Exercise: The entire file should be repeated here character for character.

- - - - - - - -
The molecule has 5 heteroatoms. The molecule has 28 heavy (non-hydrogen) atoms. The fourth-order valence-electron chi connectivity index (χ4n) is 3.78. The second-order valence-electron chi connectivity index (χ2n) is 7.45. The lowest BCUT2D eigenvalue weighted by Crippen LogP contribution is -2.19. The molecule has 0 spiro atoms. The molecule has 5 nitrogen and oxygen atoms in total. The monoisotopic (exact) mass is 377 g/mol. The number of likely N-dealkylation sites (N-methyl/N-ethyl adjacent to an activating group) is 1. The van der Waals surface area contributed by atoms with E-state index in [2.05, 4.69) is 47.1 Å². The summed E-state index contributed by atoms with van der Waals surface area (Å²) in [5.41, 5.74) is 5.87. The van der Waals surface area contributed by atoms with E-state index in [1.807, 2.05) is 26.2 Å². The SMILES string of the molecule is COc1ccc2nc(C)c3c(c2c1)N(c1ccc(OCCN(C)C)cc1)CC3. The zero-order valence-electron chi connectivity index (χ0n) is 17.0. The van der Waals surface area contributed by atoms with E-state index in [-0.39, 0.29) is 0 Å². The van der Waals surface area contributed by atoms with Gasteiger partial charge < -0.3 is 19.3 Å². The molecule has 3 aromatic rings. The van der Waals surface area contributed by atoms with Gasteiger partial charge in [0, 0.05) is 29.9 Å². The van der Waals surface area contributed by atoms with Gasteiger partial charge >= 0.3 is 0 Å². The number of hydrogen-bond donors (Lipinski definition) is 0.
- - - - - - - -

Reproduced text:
The molecule has 5 heteroatoms. The molecule has 28 heavy (non-hydrogen) atoms. The fourth-order valence-electron chi connectivity index (χ4n) is 3.78. The second-order valence-electron chi connectivity index (χ2n) is 7.45. The lowest BCUT2D eigenvalue weighted by Crippen LogP contribution is -2.19. The molecule has 0 spiro atoms. The molecule has 5 nitrogen and oxygen atoms in total. The monoisotopic (exact) mass is 377 g/mol. The number of likely N-dealkylation sites (N-methyl/N-ethyl adjacent to an activating group) is 1. The van der Waals surface area contributed by atoms with E-state index in [2.05, 4.69) is 47.1 Å². The summed E-state index contributed by atoms with van der Waals surface area (Å²) in [5.41, 5.74) is 5.87. The van der Waals surface area contributed by atoms with E-state index in [1.807, 2.05) is 26.2 Å². The SMILES string of the molecule is COc1ccc2nc(C)c3c(c2c1)N(c1ccc(OCCN(C)C)cc1)CC3. The zero-order valence-electron chi connectivity index (χ0n) is 17.0. The van der Waals surface area contributed by atoms with E-state index in [-0.39, 0.29) is 0 Å². The van der Waals surface area contributed by atoms with Gasteiger partial charge < -0.3 is 19.3 Å². The molecule has 3 aromatic rings. The van der Waals surface area contributed by atoms with Gasteiger partial charge in [0, 0.05) is 29.9 Å². The van der Waals surface area contributed by atoms with Gasteiger partial charge >= 0.3 is 0 Å². The number of hydrogen-bond donors (Lipinski definition) is 0.